Reliability is toward the top of the shortlist of topics one considers when getting ready to sink their hard earned money into a brand new truck. Therefore, it’s important that long hours are allocated to making trucks bulletproof to handle the most aggressive of owners before they even roll off of the assembly line. Even though it’s a very time and energy consuming task, the process of durability testing is quite enjoyable for us as spectators. From the looks of it, this is probably quite enjoyable for those doing the testing as well. Think about it, somebody is getting paid to beat the living [insert word of choice] out of a brand spankin’ new truck. Heck we’d do that for free!
The list of activities is long, so we’ll do you a favor and outline the most entertaining of the group. First and foremost the Silver Creek test puts the F150 through your town, down a simulation back alley that hasn’t been paved in years, at a consistent 20mph. We’re not sure about you, but we don’t want a pothole to be the end of our investment and this test makes sure it won’t be.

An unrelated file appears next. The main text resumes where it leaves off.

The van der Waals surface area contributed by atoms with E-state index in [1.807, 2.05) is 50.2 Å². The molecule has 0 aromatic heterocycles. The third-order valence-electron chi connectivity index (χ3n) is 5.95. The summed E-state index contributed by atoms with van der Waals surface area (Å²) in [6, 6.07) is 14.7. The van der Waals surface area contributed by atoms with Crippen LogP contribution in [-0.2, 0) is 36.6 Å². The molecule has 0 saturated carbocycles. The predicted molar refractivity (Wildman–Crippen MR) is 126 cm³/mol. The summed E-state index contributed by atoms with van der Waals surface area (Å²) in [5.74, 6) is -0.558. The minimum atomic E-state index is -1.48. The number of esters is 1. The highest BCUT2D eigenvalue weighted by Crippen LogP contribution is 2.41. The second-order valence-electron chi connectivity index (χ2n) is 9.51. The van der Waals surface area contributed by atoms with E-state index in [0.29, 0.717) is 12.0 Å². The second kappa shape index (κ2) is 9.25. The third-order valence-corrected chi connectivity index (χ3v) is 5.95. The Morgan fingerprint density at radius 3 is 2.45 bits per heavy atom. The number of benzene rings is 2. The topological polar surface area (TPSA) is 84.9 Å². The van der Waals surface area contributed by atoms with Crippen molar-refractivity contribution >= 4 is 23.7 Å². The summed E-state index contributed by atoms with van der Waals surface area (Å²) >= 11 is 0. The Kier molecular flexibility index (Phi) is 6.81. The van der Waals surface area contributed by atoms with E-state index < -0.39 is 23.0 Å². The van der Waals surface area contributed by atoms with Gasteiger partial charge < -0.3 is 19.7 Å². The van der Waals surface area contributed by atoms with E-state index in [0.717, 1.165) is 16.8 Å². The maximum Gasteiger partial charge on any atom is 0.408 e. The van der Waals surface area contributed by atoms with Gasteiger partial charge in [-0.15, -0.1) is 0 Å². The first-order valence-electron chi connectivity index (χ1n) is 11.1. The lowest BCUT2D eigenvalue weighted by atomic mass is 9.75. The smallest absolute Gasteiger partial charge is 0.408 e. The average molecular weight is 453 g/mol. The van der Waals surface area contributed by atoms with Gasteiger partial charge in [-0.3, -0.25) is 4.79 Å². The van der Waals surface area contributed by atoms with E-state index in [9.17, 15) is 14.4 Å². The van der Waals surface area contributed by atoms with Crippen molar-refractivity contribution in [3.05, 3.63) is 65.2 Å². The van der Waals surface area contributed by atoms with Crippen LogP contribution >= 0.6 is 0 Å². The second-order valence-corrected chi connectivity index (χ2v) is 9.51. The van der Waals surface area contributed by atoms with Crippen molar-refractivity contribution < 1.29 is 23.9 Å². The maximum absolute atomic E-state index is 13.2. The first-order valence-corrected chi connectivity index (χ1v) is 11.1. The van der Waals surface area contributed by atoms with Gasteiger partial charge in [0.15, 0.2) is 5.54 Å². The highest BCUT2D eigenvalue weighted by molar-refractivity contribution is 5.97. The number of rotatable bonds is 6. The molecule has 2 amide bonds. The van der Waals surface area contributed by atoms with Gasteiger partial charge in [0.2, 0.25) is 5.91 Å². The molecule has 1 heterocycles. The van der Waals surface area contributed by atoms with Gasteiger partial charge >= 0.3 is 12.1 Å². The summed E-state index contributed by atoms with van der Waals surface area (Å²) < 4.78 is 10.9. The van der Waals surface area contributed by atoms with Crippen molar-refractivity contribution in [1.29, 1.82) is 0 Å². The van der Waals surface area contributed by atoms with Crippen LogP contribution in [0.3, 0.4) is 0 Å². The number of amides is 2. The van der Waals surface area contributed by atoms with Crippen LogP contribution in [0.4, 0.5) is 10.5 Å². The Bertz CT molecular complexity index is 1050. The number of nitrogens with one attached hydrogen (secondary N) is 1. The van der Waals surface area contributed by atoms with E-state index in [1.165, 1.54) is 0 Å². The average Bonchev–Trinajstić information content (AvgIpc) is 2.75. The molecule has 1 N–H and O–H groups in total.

The drum drop comes next. It consists of slamming a 55 gallon drum into the bed at such an angle to cause the optimal amount of damage. It’s of utmost importance that the bed holds up to keep the cargo is safe. Last, a corrosion bath may be upon the most useful for our readers from the north east. Road salt is deadly for all surfaces of the truck and with a solution representative of ten years of corrosion, Ford is working toward saving structural life with this test.
After a collection of towing, twisting, flexing and temperature shock testing in addition to the aforementioned torturous tests, we’re hard pressed to think of a beating that they didn’t think of. If you were in the shoes of these engineers, what test would you implement in attempts to improve your product?